Remember last week when we wrote about General Motors adopting a “when in Rome” attitude in regards to maximum payload for the Chevrolet Silverado and GMC Sierra HD pickups? Well, it seems that GM has changed its mind and will revert back to using the basic payload formula as before.
Payload ratings are not the clincher for sales, but they do serve as an important bragging right in advertising. Ford had begun rating maximum payload by deleting certain items from their trucks, such as rear bumper and spare tire, to reduce the truck’s weight, thereby boosting the possible maximum payload rating.
Ram has already been in a tussle with Ford over this partly for the obvious, but also because Ford has been classifying its F-450 truck as a Class 3 truck, whose rules states that a vehicle’s gross weight plus maximum payload must be under 14,000 pounds; Ram felt the F-450 was a Class 4 truck per the SAE J2807 towing rating (i.e. no monkey business) and, hence, comparing the two payloads was unfair.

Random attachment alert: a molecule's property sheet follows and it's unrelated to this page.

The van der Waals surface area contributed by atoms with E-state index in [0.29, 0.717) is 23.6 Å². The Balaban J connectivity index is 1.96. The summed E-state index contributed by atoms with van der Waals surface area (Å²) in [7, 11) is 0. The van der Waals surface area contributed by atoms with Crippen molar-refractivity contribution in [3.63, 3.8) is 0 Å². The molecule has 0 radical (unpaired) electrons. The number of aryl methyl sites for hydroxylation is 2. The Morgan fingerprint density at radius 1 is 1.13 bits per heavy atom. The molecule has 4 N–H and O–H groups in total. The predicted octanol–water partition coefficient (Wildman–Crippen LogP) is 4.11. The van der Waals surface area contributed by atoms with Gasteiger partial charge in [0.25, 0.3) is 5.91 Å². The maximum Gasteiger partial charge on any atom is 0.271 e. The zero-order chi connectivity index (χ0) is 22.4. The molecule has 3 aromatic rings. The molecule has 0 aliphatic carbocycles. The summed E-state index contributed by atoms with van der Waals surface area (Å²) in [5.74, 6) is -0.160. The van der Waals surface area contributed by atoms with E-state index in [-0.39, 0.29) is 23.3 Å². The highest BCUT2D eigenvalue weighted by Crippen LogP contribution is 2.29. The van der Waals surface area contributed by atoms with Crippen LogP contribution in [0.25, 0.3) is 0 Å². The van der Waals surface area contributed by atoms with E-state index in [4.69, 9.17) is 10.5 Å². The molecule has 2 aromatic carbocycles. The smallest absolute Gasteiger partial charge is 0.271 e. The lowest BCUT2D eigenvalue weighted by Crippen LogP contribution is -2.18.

Ford has defended this practice, saying their customers could order trucks without those features and that they were transparent about the process, according to Motoramic, However, GM said it will stop doing this for all its 2015 pickups, both light- and heavy-duty variants plus the upcoming Chevy Colorado and GMC Canyon mid-size pickups.
GM is currently recalculating the maximum payloads for its trucks using the normal formula. The move towards the SAE standard for measuring towing ratings not only benefits the consumer, but it also is a way to keep the field more honest.